x Abu Dhabi, UAEThursday 27 July 2017

Islamist candidates gain ground in Kuwait

The election result leaves only a minority of the seats in Kuwait's parliament firmly in the hands of pro-government members.

A Kuwaiti opposition candidate celebrates with supporters following his victory in the parliamentary elections.
A Kuwaiti opposition candidate celebrates with supporters following his victory in the parliamentary elections.

KUWAIT // Kuwait's Islamist-led opposition has made significant gains in a snap election, while women did not win a single seat in the country's fourth parliament in six years, according to results announced yesterday.

Riding a wave of frustration at political deadlock and alleged corruption, opposition candidates took as many as 34 of the assembly's 50 seats. The previous parliament was about evenly split between opposition groups and government allies.

Thursday's election gave 14 seats to Islamists and 20 seats to tribal-based legislators - giving conservative-leaning blocs a clear majority. At least nine seats went to liberals and seven to Shiite legislators, who had generally sided with the Sunni-led ruling family.

The election result leaves only a minority of the seats in Kuwait's parliament firmly in the hands of pro-government members.

None of the four women elected to the previous assembly in 2009 kept their seats.

Yesterday's results will give the opposition added strength, even though 15 appointed cabinet ministers, drawn mainly from the ranks of the ruling Al Sabah family, can vote in the parliament, providing a bloc that has typically been used to dilute opposition.

"There's obviously more traction now for the opposition groups. You have kind of a momentum," said Shahin Shamsabadi, an adviser atRisk Advisory Group, a political-risk consultancy that is based in London.

The country's ruler, Sheikh Sabah Al Ahmad Al Sabah, called the vote in December after dissolving the chamber in response to a political deadlock that has stymied reform and delayed development projects.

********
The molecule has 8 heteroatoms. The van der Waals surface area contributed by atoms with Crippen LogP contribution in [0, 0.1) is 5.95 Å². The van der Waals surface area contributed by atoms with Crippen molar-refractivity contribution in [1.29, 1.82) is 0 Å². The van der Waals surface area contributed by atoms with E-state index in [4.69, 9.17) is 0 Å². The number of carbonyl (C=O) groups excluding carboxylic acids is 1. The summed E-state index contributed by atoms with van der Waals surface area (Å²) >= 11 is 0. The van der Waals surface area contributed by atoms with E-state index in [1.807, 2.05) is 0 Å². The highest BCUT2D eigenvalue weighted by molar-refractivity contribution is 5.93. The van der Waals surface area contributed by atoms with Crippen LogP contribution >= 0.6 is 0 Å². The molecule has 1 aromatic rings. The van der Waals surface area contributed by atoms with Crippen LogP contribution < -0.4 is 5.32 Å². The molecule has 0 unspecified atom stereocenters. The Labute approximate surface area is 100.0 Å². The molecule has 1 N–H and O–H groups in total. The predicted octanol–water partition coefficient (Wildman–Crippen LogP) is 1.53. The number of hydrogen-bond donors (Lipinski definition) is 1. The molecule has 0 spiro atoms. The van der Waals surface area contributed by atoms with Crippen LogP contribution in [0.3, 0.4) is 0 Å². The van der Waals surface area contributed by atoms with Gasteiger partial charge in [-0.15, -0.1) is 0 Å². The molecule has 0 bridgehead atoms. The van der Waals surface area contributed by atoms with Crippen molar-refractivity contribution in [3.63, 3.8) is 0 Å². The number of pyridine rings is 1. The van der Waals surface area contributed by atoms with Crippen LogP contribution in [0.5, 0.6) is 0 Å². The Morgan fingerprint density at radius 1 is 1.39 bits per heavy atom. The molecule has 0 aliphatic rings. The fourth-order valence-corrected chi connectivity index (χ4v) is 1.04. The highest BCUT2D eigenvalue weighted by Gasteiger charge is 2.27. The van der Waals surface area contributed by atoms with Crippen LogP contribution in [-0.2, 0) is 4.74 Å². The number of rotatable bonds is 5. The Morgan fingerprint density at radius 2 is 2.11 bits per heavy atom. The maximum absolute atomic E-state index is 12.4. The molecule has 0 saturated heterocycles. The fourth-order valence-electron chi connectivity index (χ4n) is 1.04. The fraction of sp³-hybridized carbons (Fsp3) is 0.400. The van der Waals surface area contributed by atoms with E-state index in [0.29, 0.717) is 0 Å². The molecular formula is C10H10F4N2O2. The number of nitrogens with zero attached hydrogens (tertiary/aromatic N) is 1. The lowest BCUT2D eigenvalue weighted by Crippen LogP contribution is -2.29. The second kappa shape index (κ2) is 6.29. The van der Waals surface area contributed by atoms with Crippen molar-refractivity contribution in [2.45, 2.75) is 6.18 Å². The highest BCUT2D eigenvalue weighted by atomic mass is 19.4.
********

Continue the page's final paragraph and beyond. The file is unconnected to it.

The opposition had been expected to expand its influence after its success in ousting the unpopular former prime minister Sheikh Nasser Al Mohammed Al Sabah, whom it accused of corruption. That anger came to a head in November when protesters led by opposition MPs stormed the assembly demanding that Sheikh Nasser resign. Soon after, the emir dismissed his cabinet - the seventh line-up in six years.

An investigation by the public prosecutor into large deposits in the bank accounts of 13 pro-government parliamentarians gave a further boost to the opposition. Regime critics said the sums were bribes paid by ministers to MPs for their backing in the assembly.

The opposition is not a unified force in Kuwait, where a ban on political parties makes tribal and sectarian loyalties the easiest and most effective way of mobilising support.

It is unclear how far the Islamists can push their agenda, which includes trying to make Islamic law the basis for all legal codes and challenging perceived un-Islamic events such as women's sports competitions and public dancing.

Some hard-liners also have questioned Kuwait's close ties with the US military, which has more than 20,000 troops in Kuwait and seeks to make the country its main site for American ground forces after their planned withdrawal from Iraq in December. Kuwait played a crucial role as the staging area for the US-led invasion of Iraq in 2003.

This week's voter turnout was 62 per cent, up from 58 per cent in the previous election in 2009.

"The situation cannot remain as it was," the opposition candidate Faisel Al Mislem told hundreds of supporters at a campaign event in the run-up to the vote. "If this election is just a game of musical chairs, then it's a waste of time."

* With additional reporting by Associated Press